ISSN: 1550-7521

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Research Article Open Access

Hashtags, Comment Threads and Re-tweets: The Emergence of Young Voices and Alternative Communicative Practices for Socio-Political Change at the Time of COVID-19 in South Africa

Abstract

Social media platforms continue to play an increasingly significant constitutive role in organising individuals and Collective Action movements both on a local and global level. The use of social media for social activism and mobilisation by young South Africans has also risen in recent years. Ordinary young citizens have taken up to themselves the task of uplifting and helping their fellow citizens with the challenges they face in their daily lives. It is no secret that ordinary citizens still find it difficult to connect with government leaders, political representatives and managers of multinational companies either for laying complaints, reporting unfair treatment and to discuss issues of social injustice. The rise of social media has led to the emergence of alternative communicative practices that provide opportunities for agency and a space where social media users are able to resist the socio-political and systematic structural constraints that impede ordinary citizens’ social upward mobility. This paper therefore, seeks to study the emergence of young thought leaders in the South African social media landscape by using three examples of online Collective Action (CA) groups that assist citizens to voice out their opinions by using hashtags, comment threads and retweets. These include the following; O Jewa Ke Eng? (What’s Bothering You?), #Covid19SA and #LockdownSA social movements that thrived on Twitter prior and during the Covid-19 global pandemic. The last two examples are directly linked to the COVID-19 pandemic while the first one offers a glimpse of how social media comment threads can be used to assist citizens with their daily challenges - with some comments relating to COVID-19. The study aims to find out what role(s) if any, do these movements play in providing active citizens with alternative means to discuss solutions for ordinary citizens, and whether or not this role can yield to any increased political participation.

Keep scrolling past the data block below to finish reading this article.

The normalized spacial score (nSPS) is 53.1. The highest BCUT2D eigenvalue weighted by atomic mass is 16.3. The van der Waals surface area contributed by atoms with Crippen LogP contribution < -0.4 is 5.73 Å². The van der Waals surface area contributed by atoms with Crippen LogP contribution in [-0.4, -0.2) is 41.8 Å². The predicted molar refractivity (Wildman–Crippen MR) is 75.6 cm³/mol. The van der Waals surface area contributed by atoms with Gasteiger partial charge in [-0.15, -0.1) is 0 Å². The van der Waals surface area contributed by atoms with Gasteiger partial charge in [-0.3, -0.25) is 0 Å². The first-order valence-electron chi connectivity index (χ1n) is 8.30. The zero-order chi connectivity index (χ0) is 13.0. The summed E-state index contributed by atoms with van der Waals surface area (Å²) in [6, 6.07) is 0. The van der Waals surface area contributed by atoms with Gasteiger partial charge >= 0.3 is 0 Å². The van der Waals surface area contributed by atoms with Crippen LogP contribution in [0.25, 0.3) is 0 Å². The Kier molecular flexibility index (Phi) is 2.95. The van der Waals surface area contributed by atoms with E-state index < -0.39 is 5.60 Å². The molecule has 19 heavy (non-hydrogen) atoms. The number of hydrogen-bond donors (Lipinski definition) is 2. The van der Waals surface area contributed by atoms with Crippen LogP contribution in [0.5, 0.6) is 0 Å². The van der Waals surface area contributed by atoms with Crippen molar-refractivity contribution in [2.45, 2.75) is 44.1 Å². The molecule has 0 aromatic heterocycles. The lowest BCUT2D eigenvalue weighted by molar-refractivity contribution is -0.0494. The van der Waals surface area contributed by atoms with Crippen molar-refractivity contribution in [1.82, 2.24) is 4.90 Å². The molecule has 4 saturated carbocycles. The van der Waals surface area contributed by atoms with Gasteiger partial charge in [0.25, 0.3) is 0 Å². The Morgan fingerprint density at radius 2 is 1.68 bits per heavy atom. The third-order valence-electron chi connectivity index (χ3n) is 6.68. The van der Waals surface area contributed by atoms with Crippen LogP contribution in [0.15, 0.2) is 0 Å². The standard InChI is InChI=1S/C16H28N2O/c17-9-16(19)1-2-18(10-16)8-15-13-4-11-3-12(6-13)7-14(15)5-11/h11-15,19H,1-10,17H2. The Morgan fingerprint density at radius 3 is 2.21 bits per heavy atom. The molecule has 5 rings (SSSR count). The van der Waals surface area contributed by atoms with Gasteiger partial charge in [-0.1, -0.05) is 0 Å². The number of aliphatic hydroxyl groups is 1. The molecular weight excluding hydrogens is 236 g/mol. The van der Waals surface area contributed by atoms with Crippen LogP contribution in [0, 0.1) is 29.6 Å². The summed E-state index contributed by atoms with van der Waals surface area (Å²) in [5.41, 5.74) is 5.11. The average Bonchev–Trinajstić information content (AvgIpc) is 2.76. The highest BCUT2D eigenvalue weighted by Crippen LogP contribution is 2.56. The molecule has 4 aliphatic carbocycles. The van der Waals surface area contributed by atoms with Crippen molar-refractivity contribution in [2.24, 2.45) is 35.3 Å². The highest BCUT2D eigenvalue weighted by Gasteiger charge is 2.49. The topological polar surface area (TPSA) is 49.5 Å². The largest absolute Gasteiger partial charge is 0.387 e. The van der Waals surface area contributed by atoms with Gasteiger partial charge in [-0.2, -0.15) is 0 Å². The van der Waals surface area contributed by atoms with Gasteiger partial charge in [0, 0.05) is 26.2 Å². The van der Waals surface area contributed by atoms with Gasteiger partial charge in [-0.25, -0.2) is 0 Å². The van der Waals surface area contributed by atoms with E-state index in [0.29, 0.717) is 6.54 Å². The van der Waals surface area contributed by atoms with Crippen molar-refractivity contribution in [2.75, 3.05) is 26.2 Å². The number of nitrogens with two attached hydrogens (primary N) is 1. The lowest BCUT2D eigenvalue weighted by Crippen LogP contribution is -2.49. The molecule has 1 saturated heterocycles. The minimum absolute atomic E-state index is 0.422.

Mncedi Eddie Magade

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